E. E. Cummings: The Technique Of Immediacy

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E.E. Cummings, born in 1894 and died in 1962, wrote many poems that had unconventional capitalization and punctuation, and also a language style that made the readers look deeper for the meaning of his writing. For example, his name, there was a story going around that E.E. Cummings changed his name to all lowercase because of the way he used capitalization for an enhanced meaning. It turned out that the story was a myth, stated from Marion who was Cummings widow. Norman Friedman even states to his editor/ publisher his opinion, which is that, “My previous book has the capitalized form in the text & the lower case form on jacket, spine, & title page. I lean slightly, however, toward the capitalized form even for the latter places, for I think…show more content…
Cummings: The Technique of Immediacy by S.V. Baum caught attention to what others actually think of Cummings, away from Norman Friedman’s view. In contrast, Baum explains that each time a protest becomes necessary, several lines are wrenched from a poem by Cummings to furnish conclusive proof that his is the work of a trickster who delights in offending sense; the poetic sample offered for examination is invariably a jumble of disjointed words and scattered punctuation (104). Baum argues with Friedman’s view on how Cummings poems brings special meaning with misuse of English. Looking at this view will help question whether there is a meaning in poems with misused capitals and punctuation. For example, Baum honestly states that each printed page discloses such violation of order that the reader is shocked: words are stretched out vertically and horizontally; capital letters jump up where they do not belong; punctuation marks intrude irregularly; lacunae appear within and between lines. Because order has been violated, it is concluded that meaning, in its dependent variable, has been destroyed at the same time. And a poem without meaning is nonsense (104). In another source by Baum himself, titled E.E. Cummings and the Critics, states that Mr. Cummings’s eccentric punctuation is, also, I believe, a symptom of his immaturity as an artist. It is not merely a question of an unconventional usage: unconventional punctuation…show more content…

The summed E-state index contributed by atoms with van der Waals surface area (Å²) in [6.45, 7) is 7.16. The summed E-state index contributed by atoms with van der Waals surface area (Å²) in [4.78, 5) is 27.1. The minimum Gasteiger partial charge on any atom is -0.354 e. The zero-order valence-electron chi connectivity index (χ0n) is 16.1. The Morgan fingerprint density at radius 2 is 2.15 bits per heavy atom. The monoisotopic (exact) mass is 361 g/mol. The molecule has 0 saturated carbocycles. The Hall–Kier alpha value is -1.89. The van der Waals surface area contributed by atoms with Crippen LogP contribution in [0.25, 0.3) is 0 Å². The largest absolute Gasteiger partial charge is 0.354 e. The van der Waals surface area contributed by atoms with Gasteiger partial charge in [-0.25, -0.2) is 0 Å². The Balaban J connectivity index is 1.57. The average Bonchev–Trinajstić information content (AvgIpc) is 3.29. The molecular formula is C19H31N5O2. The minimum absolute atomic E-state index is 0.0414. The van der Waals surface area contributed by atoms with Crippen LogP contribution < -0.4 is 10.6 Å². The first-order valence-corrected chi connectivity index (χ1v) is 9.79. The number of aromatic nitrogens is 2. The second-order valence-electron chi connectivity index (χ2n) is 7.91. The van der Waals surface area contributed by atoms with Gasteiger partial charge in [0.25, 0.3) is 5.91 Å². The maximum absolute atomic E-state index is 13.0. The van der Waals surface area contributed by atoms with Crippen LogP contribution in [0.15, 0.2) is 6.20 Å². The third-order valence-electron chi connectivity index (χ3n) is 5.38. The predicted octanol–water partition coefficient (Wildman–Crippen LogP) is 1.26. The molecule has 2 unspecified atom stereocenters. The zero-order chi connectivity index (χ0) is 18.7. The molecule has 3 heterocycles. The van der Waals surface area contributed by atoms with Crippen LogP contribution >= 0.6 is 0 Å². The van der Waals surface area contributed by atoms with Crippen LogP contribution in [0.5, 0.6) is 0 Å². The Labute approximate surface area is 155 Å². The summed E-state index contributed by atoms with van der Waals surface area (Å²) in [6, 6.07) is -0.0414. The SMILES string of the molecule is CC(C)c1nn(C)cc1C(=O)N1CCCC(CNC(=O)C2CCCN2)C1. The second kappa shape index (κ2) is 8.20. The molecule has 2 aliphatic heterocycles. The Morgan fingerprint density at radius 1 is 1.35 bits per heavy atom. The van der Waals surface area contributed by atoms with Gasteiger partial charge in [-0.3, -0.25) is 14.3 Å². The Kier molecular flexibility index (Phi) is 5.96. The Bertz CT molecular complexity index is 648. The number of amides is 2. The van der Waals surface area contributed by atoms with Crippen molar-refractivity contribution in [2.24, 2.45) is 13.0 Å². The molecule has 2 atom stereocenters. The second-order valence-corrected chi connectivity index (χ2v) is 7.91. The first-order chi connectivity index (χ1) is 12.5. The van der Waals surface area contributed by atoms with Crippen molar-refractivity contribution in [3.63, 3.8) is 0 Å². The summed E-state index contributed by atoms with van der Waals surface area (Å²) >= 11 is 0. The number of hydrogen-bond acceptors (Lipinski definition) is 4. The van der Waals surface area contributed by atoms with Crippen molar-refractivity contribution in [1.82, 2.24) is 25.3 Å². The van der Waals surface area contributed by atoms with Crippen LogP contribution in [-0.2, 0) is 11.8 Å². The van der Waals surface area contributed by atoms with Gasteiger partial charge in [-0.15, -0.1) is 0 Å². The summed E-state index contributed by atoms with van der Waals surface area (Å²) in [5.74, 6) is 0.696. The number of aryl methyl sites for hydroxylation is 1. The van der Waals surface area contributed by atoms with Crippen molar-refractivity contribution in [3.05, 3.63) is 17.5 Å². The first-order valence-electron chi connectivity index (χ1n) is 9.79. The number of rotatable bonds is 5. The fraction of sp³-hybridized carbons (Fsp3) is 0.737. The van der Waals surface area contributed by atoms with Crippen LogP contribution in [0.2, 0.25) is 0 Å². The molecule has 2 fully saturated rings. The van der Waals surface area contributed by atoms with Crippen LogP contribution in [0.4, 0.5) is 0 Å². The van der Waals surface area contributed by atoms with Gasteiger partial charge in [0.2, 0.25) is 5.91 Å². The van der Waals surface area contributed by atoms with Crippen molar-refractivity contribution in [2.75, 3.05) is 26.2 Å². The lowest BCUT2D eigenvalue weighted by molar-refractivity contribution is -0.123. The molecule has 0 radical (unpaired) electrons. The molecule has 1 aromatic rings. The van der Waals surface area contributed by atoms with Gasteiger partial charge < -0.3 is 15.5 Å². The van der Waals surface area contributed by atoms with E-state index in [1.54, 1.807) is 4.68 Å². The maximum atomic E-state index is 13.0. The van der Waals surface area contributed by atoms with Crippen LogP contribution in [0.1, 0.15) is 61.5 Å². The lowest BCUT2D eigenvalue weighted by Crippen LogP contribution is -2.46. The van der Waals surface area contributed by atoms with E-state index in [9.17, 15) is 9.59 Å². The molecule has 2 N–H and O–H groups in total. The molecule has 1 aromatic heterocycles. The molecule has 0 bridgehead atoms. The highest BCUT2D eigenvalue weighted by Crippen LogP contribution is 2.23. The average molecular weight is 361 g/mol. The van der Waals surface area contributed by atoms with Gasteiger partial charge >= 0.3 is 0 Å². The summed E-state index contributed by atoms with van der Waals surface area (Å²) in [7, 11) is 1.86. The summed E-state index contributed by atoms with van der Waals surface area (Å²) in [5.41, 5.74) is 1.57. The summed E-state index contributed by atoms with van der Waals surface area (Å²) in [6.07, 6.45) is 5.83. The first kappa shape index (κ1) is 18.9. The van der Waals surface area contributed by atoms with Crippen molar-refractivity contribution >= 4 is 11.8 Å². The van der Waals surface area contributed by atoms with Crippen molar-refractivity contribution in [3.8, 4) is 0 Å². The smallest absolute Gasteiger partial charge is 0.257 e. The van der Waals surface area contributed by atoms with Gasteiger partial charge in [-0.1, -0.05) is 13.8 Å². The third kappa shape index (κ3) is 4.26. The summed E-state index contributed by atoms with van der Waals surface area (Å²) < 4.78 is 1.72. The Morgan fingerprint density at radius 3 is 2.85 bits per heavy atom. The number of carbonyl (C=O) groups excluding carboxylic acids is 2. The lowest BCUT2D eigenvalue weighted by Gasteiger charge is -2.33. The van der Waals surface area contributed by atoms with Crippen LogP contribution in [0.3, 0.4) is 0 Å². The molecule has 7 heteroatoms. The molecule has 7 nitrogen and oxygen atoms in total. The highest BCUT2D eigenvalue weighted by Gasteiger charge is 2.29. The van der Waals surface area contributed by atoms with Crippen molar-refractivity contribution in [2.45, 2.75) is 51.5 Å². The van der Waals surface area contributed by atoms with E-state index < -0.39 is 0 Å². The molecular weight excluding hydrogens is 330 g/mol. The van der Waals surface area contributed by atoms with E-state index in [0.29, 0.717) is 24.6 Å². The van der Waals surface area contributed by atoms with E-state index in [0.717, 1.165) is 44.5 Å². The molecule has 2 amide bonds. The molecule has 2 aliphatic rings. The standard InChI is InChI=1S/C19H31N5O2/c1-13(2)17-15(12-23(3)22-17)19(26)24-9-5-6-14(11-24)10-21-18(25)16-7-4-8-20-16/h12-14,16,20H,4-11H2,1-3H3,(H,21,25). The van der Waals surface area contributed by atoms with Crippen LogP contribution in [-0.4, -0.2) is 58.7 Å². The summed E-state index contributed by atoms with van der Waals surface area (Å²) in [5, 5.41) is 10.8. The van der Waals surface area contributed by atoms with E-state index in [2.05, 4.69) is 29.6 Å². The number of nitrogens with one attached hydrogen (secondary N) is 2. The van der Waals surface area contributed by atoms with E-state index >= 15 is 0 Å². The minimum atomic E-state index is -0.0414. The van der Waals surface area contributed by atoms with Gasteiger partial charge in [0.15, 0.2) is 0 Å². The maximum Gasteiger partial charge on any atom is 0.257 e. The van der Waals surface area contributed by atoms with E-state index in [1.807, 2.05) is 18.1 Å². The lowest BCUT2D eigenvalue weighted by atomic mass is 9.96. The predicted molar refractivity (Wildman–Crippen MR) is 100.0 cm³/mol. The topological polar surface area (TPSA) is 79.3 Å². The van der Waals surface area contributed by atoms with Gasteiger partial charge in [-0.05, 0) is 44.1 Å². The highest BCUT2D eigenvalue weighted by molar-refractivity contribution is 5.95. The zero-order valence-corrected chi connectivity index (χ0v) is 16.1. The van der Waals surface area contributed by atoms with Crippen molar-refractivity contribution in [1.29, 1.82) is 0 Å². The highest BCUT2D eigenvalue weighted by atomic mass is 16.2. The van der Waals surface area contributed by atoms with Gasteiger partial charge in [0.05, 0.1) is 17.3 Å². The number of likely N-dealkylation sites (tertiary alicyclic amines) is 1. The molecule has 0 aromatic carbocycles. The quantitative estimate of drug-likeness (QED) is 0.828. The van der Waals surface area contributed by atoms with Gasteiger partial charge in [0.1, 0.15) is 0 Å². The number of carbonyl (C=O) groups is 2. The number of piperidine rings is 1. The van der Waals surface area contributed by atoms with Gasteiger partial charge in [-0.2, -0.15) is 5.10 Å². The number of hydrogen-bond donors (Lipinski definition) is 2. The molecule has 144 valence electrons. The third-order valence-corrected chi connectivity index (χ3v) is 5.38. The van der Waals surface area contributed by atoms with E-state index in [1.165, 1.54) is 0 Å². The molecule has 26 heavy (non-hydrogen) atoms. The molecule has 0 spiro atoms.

But when thinking about poems and what they are supposed to mean, it seems acceptable to take it into your own hands. Just like Cummings, other poets use unconventional punctuation and capitalization to get their meaning across. While there are critics that say it isn’t right, the importance of the poem is truly the meaning and how someone interprets it. For example, when I read poems, I use the capitalization and punctuation as a way to look at what the words mean in the stanzas. Taking an example from Cummings work, he occasionally doesn’t capitalize the letter “I” because he wants us to focus on why he did that. What is the meaning behind him capitalizing certain letters, and using a bundle of semicolons in his work? It makes us research the poems more to try to understand it better, it makes the poem worth reading. Works Cited Baum, S. V. Esti, E.E.C: E.E. Cummings and the Critics. Michigan State University Press, East Lansing, 1962. “Decapitalization.” Edited by Meaghan Kelly, An Introduction to E.E. Cummings / Decapitalization, 2010, eecpoem.pbworks.com/w/page/9068325/Decapitalization. “E.E. Cummings.” Biography.com, A&E Networks Television, 22 Aug. 2016, www.biography.com/people/ee-cummings-9263274. Friedman, Norman. E.E. Cummings: The Art of His Poetry. Johns Hopkins Press, Baltimore, 1960. Friedman,
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